Comparing Geodesic Domes to See Which Stacks Up Better
Living in the Future of the Past
According to the geodesic dome entry on Wikipedia: “A geodesic dome is a hemispherical thin-shell structure (lattice-shell) based on a network of geodesics (great circles) on the surface of a sphere or a hemisphere.” If that makes perfect sense to you, feel free to skip the rest of the intro and get right to the listings (below). If not, hang on here for a second.
First of all, forget about “geodesics” and picture a dome made of interlocking triangles that needs no internal support to stay standing. In fact, in many ways, they can be more structurally stable than traditionally constructed buildings.
But they do have some drawbacks. While no two geodesic domes are exactly alike, they all look very similar and have a very distinctive look that may not be for everyone. Domes also have inherent challenges with supporting the infrastructure that most expect a contemporary home to come with.
Little things like electrical wiring and HVAC duct work have to be cleverly dealt with in a home that requires no interior walls to remain standing. Let’s take a look at three examples currently available on the market for a range of prices.
This lakeside brown charmer in the Southeast Minnesota town of Albert Lea, gets around the interior wall issue, as it is constructed (as many domes are) on a short foundation wall that likely contains the majority of the home’s electrical, plumbing, and HVAC infrastructure. It’s a three-bedroom, three-bath home with vaulted (domed) ceilings and a full basement. It even comes with a partially domed, attached garage and is still the most reasonably priced dome on our list, most likely due to its location in rural Minnesota.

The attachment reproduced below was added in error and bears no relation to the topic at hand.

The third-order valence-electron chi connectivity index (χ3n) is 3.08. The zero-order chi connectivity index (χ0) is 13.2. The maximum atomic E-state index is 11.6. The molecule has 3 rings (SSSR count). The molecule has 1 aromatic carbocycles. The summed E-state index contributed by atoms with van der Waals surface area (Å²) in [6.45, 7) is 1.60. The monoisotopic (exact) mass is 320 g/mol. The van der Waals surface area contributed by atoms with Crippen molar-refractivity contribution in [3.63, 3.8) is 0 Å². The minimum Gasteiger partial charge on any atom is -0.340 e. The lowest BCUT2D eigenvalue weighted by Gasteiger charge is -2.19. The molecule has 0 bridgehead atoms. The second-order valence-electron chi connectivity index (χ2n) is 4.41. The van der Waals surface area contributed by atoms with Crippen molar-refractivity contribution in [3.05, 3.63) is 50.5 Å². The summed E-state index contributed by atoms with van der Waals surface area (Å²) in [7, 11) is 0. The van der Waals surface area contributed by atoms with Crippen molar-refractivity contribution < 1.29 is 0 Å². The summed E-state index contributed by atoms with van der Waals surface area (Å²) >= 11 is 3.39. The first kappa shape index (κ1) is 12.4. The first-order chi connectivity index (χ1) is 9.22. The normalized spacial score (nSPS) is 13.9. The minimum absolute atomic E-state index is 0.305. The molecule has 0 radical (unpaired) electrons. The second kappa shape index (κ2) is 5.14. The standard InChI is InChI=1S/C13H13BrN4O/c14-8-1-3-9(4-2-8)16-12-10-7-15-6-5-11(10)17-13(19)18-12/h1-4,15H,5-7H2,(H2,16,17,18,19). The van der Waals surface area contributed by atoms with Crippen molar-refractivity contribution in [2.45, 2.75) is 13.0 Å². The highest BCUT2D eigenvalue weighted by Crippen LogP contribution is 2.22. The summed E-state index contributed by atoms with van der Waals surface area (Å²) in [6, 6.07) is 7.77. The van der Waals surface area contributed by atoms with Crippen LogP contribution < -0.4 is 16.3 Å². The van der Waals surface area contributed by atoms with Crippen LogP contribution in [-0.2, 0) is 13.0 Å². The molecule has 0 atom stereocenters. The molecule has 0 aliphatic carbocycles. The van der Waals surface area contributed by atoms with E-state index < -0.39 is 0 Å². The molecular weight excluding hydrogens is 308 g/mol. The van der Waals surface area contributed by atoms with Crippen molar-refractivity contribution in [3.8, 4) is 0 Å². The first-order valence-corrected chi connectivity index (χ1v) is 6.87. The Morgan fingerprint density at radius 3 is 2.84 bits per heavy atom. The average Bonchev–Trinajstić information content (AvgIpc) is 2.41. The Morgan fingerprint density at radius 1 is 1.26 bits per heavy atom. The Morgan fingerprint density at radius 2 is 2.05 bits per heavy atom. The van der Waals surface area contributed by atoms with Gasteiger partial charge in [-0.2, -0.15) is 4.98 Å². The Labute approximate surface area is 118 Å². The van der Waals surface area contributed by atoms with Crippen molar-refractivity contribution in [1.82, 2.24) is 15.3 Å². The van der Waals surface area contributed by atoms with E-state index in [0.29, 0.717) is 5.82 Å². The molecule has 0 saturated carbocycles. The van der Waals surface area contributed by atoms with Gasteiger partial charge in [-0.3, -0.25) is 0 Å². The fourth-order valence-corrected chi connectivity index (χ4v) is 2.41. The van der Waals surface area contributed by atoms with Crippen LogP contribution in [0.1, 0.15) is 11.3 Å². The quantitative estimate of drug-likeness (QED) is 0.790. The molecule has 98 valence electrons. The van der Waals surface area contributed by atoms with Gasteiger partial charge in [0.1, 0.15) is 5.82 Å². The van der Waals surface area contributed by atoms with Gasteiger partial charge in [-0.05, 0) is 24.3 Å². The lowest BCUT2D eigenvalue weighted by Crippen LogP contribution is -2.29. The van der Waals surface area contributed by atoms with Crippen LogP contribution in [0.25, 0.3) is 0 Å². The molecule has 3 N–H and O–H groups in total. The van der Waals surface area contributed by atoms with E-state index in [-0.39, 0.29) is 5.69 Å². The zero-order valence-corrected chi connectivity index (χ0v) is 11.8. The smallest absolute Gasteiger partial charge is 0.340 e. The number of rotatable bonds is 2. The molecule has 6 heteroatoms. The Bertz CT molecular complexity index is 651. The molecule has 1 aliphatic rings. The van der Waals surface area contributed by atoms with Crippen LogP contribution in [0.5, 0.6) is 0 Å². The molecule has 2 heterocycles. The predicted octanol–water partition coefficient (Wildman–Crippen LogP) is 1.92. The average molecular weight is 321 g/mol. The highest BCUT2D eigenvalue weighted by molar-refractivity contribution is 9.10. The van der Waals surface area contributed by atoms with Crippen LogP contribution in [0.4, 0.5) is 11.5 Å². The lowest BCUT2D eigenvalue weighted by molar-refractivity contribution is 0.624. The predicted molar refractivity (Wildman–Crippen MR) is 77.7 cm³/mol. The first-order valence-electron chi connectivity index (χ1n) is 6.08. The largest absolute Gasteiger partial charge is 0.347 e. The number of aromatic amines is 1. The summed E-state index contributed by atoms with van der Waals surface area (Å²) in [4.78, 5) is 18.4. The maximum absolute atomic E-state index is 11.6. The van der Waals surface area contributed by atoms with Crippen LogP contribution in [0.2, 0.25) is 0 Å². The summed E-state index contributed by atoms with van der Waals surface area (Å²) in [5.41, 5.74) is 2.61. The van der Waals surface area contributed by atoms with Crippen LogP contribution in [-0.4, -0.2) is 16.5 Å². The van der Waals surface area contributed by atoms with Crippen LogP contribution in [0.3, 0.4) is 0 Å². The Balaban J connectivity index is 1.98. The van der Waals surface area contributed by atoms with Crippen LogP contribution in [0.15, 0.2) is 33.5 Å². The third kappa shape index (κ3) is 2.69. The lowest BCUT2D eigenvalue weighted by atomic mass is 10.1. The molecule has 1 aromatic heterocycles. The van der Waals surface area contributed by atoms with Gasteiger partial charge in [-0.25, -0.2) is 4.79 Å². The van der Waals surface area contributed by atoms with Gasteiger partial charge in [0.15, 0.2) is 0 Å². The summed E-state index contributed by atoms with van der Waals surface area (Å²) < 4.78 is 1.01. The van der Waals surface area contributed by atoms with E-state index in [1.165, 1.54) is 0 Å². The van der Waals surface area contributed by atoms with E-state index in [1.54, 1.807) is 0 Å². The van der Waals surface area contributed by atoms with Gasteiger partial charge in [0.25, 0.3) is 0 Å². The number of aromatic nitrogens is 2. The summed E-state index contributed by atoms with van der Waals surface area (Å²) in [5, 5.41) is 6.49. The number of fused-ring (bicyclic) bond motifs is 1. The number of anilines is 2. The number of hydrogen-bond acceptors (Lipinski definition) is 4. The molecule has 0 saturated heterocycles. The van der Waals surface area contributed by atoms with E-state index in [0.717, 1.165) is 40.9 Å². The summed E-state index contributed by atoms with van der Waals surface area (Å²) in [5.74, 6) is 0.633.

Blue Virginia Dome
If brown isn’t your style, maybe this blue Virginia dome is: with four bedrooms and four bathrooms, situated on sixty rural acres surrounded by wildlife-filled woods and with views in nearly all directions. It’s got dormers built out on three sides with alternate entrances and decks, and like the brown Minnesota dome, is a half sphere built on a short wall that assuredly carries most of the home’s wiring and plumbing.
Last up in our roundup of circles made of triangles, is this suburban Maryland beauty. A true dome built almost entirely on top of a lower story that supports both the architecture of the home, a full deck, and the home’s infrastructure, this three-bed three-bath home comes with an updated tennis court, an in-ground pool, and a pool house covered in solar panels. You can truly have the best of alternative architecture and the best of sustainable living, alongside luxury and all in one package.
Of Triangles and Circles
You may find the geodesic dome a pleasing sight. You might think it’s the ugliest architectural style that humankind has ever come up with. Dome enthusiasts get it, though, there’s something about the open interior space that constructing a house in this manner allows you that is hard to find in most other architectural styles. That and giving someone directions to your home might never be easier. After all, how many domes are on your block?